- Thermal expansion and contraction of concrete. Concrete has a coefficient of thermal expansion and contraction of approximately 5.5 x 10-6per ° Fahrenheit. Concrete poured during high daytime temperatures will contract as it cools during the night. A 22°C drop in temperature between daytime and nighttime will create approximately 0.77mm of contraction along a 3m wall span, sufficient to cause cracking if the concrete is restrained;
- Restraint. The restriction of free movement of fresh or hardened concrete subsequent to the completion of placing (pouring of concrete) in formwork or within an otherwise confined space; restraint can be internal or external and may act in one or more directions;
- Subgrade settlement or movement. The dropping of soil or the footing due to their mass, the loads imposed on them, or shrinkage or displacement of the underlying support;
- Other settlement or movement. Settlement cracks develop adjacent to forms or hardened concrete as the concrete settles or subsides. Settlement cracking results from insufficient consolidation (vibration), and/or high slumps (excessively wet concrete); and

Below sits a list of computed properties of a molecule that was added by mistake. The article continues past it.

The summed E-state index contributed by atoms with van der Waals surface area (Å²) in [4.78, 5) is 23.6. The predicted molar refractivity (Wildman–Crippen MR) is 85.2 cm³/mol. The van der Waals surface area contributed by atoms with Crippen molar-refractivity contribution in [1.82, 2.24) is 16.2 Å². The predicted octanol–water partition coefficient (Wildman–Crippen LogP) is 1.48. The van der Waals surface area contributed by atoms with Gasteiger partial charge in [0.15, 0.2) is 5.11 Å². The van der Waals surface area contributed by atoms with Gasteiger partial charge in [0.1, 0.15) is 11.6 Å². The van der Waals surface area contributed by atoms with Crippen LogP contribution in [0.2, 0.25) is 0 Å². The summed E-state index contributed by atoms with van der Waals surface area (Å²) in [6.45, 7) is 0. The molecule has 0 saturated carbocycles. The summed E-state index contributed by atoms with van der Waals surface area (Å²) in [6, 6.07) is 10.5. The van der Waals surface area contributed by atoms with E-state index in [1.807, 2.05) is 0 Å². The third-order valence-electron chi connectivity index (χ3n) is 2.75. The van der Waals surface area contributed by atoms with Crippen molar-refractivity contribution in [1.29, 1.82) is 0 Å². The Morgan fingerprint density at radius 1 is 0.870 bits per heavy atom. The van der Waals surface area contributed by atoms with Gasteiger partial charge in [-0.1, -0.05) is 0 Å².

- Cracks that occured before the concrete has hardened. This is usually the result of settlement within the concrete mass, or shrinkage of the surface (plastic-shrinkage cracks) caused by loss of water while the concrete is still plastic.
Structural cracks in residential foundations and buildings are usually the result of settlement and/or horizontal loading. The majority of structural cracks resulting from applied loads are nearly horizontal and occur 40cm to 1.2m from the top of the foundation wall. They are far more prevalent in concrete block or cinderblock foundation construction than in poured concrete foundation construction. They can be the result of hydrostatic pressure or the use of heavy equipment next to the foundation.
If your neighbour is planning on having a pool installed, you will often be asked for permission for the excavator and other equipment to travel over your property between your two homes. The horizontal loads on your wall will increase dramatically, thus increasing the probability that new foundation wall cracks, or horizontal structural wall cracks will develop.